Alice Grgas, BSILR '12 Experience the World of Work in Japan
This summer, thanks to funding from the ILR school, I had the opportunity to spend a month experiencing the world of work in Okinawa, Japan. A military “brat,” I moved around every few years of my life, and, while I am half Japanese, I have always felt disconnected from my Japanese side. This summer, I really wanted the chance to experience the world of work as it is in Japan, as an adult. I believed that this would give me a chance to reconnect with a part of me that I’ve never fully understood, and to observe the cultural dynamics of a country in which I’ve never worked. My month in Okinawa was divided into two parts; I spent the first two weeks interning at a school and the second two weeks working in a more formal setting at a hotel.
During the first half of July, I explored education in Okinawa by working at the AmerAsian School. The school was established for students of AmerAsian ethnicity who, for reasons of racism and discrimination, may not fit in at local schools. Most of the students are half Japanese and half American, and a majority come from single-mother families where the American military father left the Japanese mother. The school as a general rule only accepts students with an American parent and an Asian parent, but there are a handful of international students. Students are interviewed for English and Japanese speaking skills as they must be bilingual. In total, there are seventy-two students. The AmerAsian school operates on the Japanese public school calendar and consists of grades one to nine. Upon graduation after ninth grade, students typically enroll in a local Japanese high school. The staff includes both American and Japanese teachers. I assisted the combined fourth and fifth grade teacher, Ms. Mac, who was American and spoke very little Japanese. Ms. Mac taught her class Grammar, Reading and Writing, Social Studies, Math and Science. In the middle of the school day, Ms. Mac’s class split up and moved to different classrooms for an hour of Japanese class. Students studied Japanese based on their level of understanding, not their age. The Japanese teachers taught an hour of Japanese, followed by lunch.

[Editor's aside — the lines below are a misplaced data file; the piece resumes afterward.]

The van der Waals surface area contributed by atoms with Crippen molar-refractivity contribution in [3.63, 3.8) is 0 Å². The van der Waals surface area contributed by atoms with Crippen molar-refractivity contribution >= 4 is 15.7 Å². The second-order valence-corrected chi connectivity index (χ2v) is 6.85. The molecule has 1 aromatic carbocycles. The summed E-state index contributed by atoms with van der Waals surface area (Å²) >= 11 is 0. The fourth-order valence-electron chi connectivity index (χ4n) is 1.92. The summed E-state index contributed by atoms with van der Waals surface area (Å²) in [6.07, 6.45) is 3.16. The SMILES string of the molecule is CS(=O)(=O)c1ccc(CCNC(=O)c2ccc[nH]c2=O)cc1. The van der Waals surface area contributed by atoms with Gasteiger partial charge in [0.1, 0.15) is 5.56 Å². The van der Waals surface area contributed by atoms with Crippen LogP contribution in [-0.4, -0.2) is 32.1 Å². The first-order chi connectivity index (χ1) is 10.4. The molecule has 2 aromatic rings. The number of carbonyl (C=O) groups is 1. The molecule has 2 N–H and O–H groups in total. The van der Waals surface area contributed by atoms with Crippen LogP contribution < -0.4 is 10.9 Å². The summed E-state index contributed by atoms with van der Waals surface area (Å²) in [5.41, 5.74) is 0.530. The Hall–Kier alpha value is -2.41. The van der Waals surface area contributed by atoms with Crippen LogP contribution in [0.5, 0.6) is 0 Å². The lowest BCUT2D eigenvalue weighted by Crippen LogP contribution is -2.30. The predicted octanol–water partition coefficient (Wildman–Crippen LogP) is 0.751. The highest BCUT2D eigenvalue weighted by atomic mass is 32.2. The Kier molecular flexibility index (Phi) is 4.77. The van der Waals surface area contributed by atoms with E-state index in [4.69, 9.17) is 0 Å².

The AmerAsian school is very unique in that the classroom operates in an American style, while the overall institution functions on a Japanese system. For example, after the last class of the school day, all students spend about twenty minutes cleaning the entire school (a practice called souji). Each class has its own list of duties, such as vacuuming the room and organizing the desks, along with school wide duties such as sorting books in the library and sweeping the hallways. Within each class, students rotate through the duties on a weekly basis. The school also assigns summer homework just as local Japanese schools do. Furthermore, in the lobby of the school is a row of cabinets for shoes, with a cubby for each student. When students arrive at school in the morning, they take off their shoes and change into their “inside” shoes. Each time students went from indoors to outdoors or vice versa, they were required to change shoes. Teachers did the same. A similar practice I saw at the AmerAsian school that is typical of Japanese schools was that of communal “bathroom slippers.” At the entrance to the boys’ and girls’ bathrooms were several pairs of slippers that students were to wear when they used the restroom. They took off their inside shoes, slipped on the bathroom slippers, and changed back into their inside shoes upon leaving the restroom. During one of the school’s monthly assemblies that happened to take place while I was there, a Japanese teacher scolded the students for leaving the bathroom slippers disorganized. He advised them to line the bathroom slippers neatly at the entrance after use, and explained that it was everyone’s responsibility to stay organized. These practices reinforced my view of Japan as being very orderly and focused on the well-being of the community. It was surprising to me to see the energetic children actually take the time to change their shoes. I imagine that it would difficult to implement these standards in an American classroom, not only because it is so different from the way American schools work, but also because the concept of outside dirtiness and inside cleanliness is a foreign one.